Daily file photo by Emily Saunders|
Decatur’s Marve Breeding, who died Saturday, in February 2006. Breeding spent four seasons in the major leagues during 1960-63.
A rare Breeding: Decatur’s major leaguer
By Mark Edwards
Decatur resident Jack Allen still remembers getting to see the powerful New York Yankees play in the early 1960s.
But what made it such a memorable day for Allen wasn’t the star-studded Yankees lineup of the day, but instead the hustling second baseman for their opponent, the Baltimore Orioles — Decatur High graduate Marve Breeding.
Breeding, who died Saturday at 72, spent four seasons in Major League Baseball, including three with the Orioles.
Allen and his wife, Betty, traveled to visit family in Cortland, N.Y., and went back home through Baltimore.
“We either called Marve or his wife, Gee Gee, and told them we would be in Baltimore,” Allen said Monday. “Marve left us passes so we could see the game. It was a Sunday afternoon, and we got to see a major league game.”
Allen said his family and the Breedings were friends, and in fact, Betty Allen grew up on College Street as did Marve Breeding.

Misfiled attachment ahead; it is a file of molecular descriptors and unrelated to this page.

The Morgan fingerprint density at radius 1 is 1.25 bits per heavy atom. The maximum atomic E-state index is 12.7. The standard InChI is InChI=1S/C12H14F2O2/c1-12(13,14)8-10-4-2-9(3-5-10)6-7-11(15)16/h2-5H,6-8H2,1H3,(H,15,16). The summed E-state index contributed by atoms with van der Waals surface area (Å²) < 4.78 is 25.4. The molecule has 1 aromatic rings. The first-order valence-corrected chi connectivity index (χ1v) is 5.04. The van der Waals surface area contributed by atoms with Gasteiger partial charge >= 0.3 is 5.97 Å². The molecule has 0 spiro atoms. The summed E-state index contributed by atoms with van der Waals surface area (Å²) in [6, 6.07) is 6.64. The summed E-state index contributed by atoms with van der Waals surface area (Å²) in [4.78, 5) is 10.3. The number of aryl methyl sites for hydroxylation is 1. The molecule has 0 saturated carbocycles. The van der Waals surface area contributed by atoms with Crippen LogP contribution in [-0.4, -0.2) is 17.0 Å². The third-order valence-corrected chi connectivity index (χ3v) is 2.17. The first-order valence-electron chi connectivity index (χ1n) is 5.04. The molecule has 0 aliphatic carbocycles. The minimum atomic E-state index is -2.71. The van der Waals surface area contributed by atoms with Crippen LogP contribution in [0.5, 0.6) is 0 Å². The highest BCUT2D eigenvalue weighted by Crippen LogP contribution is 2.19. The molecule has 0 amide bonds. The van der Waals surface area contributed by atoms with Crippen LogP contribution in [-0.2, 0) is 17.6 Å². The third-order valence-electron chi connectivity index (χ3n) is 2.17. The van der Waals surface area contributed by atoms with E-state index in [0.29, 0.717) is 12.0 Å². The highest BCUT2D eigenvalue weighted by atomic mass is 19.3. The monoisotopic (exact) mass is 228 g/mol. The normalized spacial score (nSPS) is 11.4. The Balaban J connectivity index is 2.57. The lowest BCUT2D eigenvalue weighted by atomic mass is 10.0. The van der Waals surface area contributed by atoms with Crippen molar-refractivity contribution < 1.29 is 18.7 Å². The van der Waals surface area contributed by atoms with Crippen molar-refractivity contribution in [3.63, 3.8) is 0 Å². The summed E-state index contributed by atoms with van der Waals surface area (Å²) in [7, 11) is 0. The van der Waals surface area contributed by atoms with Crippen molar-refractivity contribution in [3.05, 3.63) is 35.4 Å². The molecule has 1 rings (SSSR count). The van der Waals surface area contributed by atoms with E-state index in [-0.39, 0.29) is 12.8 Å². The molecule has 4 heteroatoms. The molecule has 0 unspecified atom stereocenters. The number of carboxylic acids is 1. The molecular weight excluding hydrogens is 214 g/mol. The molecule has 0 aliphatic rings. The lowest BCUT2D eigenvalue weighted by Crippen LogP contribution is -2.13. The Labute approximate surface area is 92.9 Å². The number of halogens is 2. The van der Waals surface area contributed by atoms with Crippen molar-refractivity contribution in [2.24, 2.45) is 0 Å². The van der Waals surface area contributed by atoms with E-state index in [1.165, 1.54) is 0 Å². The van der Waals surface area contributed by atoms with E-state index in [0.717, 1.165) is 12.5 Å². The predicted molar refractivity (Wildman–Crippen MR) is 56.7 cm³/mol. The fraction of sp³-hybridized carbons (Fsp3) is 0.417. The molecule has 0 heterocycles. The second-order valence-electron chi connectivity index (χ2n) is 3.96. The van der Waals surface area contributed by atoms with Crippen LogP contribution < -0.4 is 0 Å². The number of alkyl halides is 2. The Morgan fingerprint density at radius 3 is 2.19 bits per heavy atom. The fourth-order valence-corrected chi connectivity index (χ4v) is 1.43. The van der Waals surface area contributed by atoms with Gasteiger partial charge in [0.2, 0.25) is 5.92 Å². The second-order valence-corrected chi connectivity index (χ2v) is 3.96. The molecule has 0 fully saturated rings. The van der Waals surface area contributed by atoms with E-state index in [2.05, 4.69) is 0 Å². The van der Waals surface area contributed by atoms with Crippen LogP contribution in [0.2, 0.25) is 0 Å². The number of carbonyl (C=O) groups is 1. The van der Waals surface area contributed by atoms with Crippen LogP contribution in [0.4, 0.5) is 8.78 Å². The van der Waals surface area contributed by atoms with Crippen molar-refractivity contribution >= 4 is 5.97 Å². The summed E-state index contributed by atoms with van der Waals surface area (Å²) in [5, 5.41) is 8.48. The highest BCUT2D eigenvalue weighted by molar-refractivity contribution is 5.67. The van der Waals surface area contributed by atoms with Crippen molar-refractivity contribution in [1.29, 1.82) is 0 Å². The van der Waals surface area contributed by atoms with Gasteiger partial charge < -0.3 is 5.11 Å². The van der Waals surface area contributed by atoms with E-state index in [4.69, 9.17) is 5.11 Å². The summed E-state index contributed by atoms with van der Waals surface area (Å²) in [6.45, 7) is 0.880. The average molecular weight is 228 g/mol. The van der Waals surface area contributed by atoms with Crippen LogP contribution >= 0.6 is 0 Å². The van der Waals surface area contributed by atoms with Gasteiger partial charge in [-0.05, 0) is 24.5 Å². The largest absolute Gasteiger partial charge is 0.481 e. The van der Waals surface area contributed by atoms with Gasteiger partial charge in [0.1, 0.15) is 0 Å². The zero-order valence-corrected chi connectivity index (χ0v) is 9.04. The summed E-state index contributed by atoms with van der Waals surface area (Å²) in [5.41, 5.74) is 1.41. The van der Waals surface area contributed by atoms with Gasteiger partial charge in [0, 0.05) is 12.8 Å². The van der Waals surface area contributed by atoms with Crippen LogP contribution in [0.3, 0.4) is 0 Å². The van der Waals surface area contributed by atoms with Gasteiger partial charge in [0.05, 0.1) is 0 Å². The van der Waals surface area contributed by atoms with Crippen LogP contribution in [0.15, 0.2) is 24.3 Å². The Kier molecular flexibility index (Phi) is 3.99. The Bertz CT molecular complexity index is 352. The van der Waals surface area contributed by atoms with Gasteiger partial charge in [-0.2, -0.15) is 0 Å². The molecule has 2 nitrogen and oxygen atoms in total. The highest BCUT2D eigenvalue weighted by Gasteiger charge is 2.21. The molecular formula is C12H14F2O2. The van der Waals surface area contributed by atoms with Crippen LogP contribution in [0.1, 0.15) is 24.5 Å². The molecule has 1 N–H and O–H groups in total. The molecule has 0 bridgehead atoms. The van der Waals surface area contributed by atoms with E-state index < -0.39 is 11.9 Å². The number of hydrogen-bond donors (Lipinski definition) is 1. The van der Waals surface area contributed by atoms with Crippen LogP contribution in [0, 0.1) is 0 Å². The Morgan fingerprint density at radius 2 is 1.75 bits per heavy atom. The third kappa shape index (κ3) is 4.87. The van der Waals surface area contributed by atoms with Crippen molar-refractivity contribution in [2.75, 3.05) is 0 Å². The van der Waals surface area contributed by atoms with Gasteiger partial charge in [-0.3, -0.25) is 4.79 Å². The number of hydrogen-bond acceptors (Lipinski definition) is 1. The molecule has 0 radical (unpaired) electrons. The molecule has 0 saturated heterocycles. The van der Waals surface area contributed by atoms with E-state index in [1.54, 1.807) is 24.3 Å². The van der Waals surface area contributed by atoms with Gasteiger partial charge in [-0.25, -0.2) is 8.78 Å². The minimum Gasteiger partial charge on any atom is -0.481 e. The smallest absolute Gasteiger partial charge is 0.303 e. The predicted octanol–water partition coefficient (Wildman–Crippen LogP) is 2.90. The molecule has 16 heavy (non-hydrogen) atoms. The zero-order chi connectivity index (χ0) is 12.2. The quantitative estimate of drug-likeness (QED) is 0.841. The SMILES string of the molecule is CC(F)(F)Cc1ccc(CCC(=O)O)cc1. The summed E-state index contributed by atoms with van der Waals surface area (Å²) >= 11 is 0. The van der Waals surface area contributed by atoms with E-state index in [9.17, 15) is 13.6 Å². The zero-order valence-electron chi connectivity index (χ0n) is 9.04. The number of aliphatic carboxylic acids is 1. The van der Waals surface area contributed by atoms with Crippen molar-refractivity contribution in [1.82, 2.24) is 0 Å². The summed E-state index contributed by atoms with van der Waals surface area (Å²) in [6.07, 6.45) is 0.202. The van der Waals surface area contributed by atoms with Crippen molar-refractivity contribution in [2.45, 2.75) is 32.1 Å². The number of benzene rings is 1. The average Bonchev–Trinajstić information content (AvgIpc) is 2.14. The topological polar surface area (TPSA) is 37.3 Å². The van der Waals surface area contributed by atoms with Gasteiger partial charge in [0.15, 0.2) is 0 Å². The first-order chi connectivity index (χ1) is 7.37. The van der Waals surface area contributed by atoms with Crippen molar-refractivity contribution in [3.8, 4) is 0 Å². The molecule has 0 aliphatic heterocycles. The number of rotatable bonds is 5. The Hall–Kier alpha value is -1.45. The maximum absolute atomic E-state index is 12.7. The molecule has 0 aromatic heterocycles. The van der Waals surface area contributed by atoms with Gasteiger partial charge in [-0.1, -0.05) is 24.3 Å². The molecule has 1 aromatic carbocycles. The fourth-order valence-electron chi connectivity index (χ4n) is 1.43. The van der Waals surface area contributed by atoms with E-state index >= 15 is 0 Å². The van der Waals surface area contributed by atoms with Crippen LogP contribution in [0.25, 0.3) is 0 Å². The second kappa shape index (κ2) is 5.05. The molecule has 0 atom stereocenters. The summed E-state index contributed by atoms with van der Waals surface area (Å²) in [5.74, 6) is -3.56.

“Marve was a very gifted athlete. I don’t know of many others from this area who got to play in the major leagues,” Jack Allen said. “Also, he was a very nice man. He really was.”
Breeding belonged to a select group of Decatur natives who found big success in professional baseball. Truett “Rip” Sewell, a cousin of Hall of Famer Joe Sewell, pitched for the Pittsburgh Pirates during 1938-49, and Ray Pepper played for the St. Louis Cardinals and Browns during 1932-36.
Breeding played for the Orioles during 1960-62. He then spent the first part of 1963 with the Washington Senators before they traded him to the Los Angeles Dodgers. He finished the season with the Dodgers, who won the World Series over the Yankees.
In a February 2006 interview with The Daily, he joked that his biggest highlight as a baseball player came when he sat on the bench for the World Series.
“I was basically a cheerleader and glad to be there,” he said. “We were slapping ourselves with the way our pitchers were shutting down the Yanks.”
He told The Daily in 1991 that he never would forget the experience.